India is in the grip of a Covid-19 surge that has hit with more speed and ferocity than any seen before in the more than yearlong coronavirus pandemic. It has overwhelmed New Delhi’s chronically underfunded government hospitals and turned securing a private-hospital bed into a nearly impossible feat.
India’s surge came after loosening restrictions and public complacency set in, with highly contagious variants now spreading around the globe potentially serving as an accelerant. The outbreak threatens to extend the pandemic itself, driving world-wide numbers to new highs and creating an enormous viral pool that could become a breeding ground for new and potentially dangerous mutations.
“It is a major point of concern that more troublesome variants can emerge if left unchecked,” said
director of the Centre for Cellular and Molecular Biology in Hyderabad, who works on genome sequencing of Covid-19 samples. “I don’t even want to imagine a more nasty variant.”
The U.K., South African and Brazilian variants have all been identified in India, as well as one first identified in India.
India’s coronavirus surge shows no signs of abating. The number of confirmed infections among its population of over 1.3 billion has continued to rise each day since India first recorded the highest ever number of cases—more than 314,000 infections—on Thursday. It was the world’s biggest ever single-day jump of new infections.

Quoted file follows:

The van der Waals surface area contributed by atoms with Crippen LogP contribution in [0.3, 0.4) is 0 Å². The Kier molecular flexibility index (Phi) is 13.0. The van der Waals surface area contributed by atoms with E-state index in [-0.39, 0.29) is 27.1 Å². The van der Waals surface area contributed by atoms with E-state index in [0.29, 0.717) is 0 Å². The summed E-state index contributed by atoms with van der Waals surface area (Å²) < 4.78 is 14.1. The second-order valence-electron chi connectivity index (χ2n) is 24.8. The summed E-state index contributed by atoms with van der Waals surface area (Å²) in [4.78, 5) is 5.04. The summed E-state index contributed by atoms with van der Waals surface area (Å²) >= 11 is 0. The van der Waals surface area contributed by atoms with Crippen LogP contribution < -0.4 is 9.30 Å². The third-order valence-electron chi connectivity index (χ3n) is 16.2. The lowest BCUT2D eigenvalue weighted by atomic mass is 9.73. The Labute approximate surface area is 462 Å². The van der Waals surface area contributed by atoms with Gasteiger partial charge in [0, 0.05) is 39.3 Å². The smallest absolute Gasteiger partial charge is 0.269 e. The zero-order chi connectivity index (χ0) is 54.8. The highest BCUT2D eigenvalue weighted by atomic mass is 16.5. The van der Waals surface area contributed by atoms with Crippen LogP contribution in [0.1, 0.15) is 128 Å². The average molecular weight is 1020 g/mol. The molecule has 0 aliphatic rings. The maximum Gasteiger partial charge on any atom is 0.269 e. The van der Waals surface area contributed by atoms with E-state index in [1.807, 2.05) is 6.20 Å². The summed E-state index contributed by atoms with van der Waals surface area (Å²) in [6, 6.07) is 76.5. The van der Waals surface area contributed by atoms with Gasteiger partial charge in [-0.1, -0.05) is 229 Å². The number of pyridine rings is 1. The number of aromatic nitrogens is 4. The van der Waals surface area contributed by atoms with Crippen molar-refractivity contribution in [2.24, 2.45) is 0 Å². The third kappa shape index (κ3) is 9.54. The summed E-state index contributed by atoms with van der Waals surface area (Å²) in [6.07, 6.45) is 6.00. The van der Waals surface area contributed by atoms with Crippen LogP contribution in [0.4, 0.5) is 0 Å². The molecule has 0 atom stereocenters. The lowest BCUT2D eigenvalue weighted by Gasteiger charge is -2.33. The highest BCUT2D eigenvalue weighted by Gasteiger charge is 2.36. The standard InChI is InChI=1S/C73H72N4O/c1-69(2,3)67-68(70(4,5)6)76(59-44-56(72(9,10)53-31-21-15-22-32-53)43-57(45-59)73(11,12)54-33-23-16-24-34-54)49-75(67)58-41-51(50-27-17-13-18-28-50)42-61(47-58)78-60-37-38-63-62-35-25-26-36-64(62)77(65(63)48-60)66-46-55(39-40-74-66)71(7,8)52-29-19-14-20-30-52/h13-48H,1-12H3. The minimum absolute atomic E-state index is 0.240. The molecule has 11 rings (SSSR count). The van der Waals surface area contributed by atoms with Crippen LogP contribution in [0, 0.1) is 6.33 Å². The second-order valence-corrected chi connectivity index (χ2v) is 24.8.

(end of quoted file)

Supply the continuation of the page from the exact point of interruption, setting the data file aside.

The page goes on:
On Sunday, the health ministry reported nearly 350,000 new cases. Meanwhile, only 1.5% of the country’s people have been fully vaccinated, according to Dr. Bhramar Mukherjee, chair of biostatistics at the School of Public Health, University of Michigan.
The latest data suggests that Covid-19 tests in New Delhi are at about a 30% positivity rate, said Navin Dang, a microbiologist and chairman of Delhi-based Dr. Dang’s Labs. He said the lockdown hasn’t reduced their ability to administer Covid-19 tests, but many of their test takers have been infected.